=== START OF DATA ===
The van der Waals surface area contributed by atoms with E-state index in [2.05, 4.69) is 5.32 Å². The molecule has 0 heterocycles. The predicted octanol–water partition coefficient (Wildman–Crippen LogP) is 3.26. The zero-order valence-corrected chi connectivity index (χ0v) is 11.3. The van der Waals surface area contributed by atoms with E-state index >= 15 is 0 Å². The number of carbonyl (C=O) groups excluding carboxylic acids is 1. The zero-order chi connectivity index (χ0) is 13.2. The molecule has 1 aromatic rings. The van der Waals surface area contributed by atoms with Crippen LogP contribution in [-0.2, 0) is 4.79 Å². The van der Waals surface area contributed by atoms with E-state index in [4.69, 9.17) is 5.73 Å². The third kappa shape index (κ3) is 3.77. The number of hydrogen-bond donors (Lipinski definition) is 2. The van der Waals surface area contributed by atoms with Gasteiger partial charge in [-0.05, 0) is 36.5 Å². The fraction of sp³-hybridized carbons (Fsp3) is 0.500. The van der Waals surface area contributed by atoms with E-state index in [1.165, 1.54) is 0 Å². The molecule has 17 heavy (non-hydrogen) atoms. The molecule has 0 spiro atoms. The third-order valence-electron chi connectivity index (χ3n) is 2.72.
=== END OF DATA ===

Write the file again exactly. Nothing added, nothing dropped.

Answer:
The van der Waals surface area contributed by atoms with E-state index in [2.05, 4.69) is 5.32 Å². The molecule has 0 heterocycles. The predicted octanol–water partition coefficient (Wildman–Crippen LogP) is 3.26. The zero-order valence-corrected chi connectivity index (χ0v) is 11.3. The van der Waals surface area contributed by atoms with E-state index >= 15 is 0 Å². The number of carbonyl (C=O) groups excluding carboxylic acids is 1. The zero-order chi connectivity index (χ0) is 13.2. The molecule has 1 aromatic rings. The van der Waals surface area contributed by atoms with Crippen LogP contribution in [-0.2, 0) is 4.79 Å². The van der Waals surface area contributed by atoms with E-state index in [4.69, 9.17) is 5.73 Å². The third kappa shape index (κ3) is 3.77. The number of hydrogen-bond donors (Lipinski definition) is 2. The van der Waals surface area contributed by atoms with Gasteiger partial charge in [-0.05, 0) is 36.5 Å². The fraction of sp³-hybridized carbons (Fsp3) is 0.500. The van der Waals surface area contributed by atoms with E-state index in [1.165, 1.54) is 0 Å². The molecule has 17 heavy (non-hydrogen) atoms. The molecule has 0 spiro atoms. The third-order valence-electron chi connectivity index (χ3n) is 2.72.